One of the best things you can do for your body is to eat more vegetables. January’s seasonal vegetables are hearty and rich in vitamins and minerals. We will be focusing on the veggies that are harvested each month so you can start building your recipe file. This makes grocery shopping more fun and will give your menus more variety. You will look forward to farmer’s markets each month and your body will thank you for the nutrients of local produce!
January’s Seasonal Vegetables in a Gumbo
Even the most basic vegetables can get a kickstart when you are thinking of them in new ways. Celery is one of January’s seasonal vegetables that tastes delicious as part of Cajun or Creole cooking. Winter soups are extra delicious this time of year and help you achieve New Year’s weight loss goals.
½ cup high heat oil, such as canola, corn, or vegetable
½ cup all purpose flour
1 medium onion, diced
2 bell peppers (I used ½ of each red, green, yellow, orange – see note), diced
3 stalks celery, diced
6 cloves garlic, minced
3 bay leaves
8 ounces andouille sausage, sliced (I used Tofurky)
2 tablespoons EACH: cajun seasoning AND tabasco sauce (more or less to taste)
1 tablespoon cayenne (omit if you want it mild)
4 cups low sodium chicken broth
1 (14.5 ounce can) stewed tomatoes and juices, roughly diced
1 ½ pounds raw shrimp
2 teaspoons gumbo filé
sliced scallions + white rice or quinoa, for serving
Click here for full recipe and instructions. Not only is celery high in Vitamin C, but it also has at least a dozen anti-oxidant nutrients, which helps reduce damage to your cells and organs. Keep celery on hand as a snack, since it requires more calories to consume than it contains (10 per stalk).
Brussels Sprout Rutabaga Rice
Looking for a cooking strategy beyond the basic roasting maneuver? Brussel sprouts and rutabaga are two of January’s seasonal vegetables that can be cooked together. You are probably familiar with Brussels sprouts being high in fiber, Vitamin C (124%), and Vitamin K. Rutabagas look like turnips and are a rich source of calcium, magnesium, potassium, and Vitamins C (160%) and E.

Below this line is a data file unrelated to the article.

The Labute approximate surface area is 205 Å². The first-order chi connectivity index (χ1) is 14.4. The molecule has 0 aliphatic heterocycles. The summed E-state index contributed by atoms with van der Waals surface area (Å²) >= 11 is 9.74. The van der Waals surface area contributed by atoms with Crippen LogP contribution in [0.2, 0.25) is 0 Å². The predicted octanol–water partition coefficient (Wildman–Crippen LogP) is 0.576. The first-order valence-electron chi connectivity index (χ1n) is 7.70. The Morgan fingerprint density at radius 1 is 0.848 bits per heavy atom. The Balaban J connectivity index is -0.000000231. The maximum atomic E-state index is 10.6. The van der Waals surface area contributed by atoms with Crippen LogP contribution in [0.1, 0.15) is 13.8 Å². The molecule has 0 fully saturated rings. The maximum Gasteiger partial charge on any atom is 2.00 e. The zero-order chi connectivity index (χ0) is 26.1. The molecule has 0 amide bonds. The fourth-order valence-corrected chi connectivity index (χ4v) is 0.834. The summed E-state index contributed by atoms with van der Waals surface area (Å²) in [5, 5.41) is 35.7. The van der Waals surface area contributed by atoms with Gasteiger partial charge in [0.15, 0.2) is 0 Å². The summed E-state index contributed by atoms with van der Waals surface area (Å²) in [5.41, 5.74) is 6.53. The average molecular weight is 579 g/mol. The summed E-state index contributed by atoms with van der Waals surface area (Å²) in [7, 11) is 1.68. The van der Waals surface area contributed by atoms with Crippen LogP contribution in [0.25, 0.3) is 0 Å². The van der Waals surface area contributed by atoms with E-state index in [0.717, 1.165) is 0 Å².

1 medium rutabaga, peeled, Blade C
1 tbsp olive oil
1 minced garlic clove
1 pinch red pepper flakes
1 shallot, minced
1/2 cup sliced Brussels sprouts
2 chicken sausage links, decased
1/2 tsp oregano flakes
salt and pepper, to taste
1 cup low-sodium chicken broth
freshly chopped parsley, to garnish
Click here for full recipe and instructions. This easy rice dish is gluten-free and paleo, using rutabaga as rice and chicken sausage for an extra kick. If you are new to spiralizing veggies, take a look at our article on zoodles for more ideas.
Best Kale Minestrone Soup
There are a million and one ways to enjoy kale. This minestrone soup recipe combines another three of January’s seasonal vegetables: kale, potatoes, and tomatoes. It’s loaded with vegetables, white beans, and Tuscan kale (which is more tender than red kale). Kale is high in Vitamins K, A, and C. Are you noticing a pattern with this month’s veggies? They are high in the right kinds of vitamins that help your immune system fight the flu season naturally.
Kale Minestrone Soup:
1 tablespoon olive oil
1 medium onion, minced
3 garlic cloves, minced
2 large carrots, minced
1 – 5.5 ounce can tomato paste
4 cups vegetable broth
3 medium red potatoes, diced
2 celery stalks, diced
1 zucchini, diced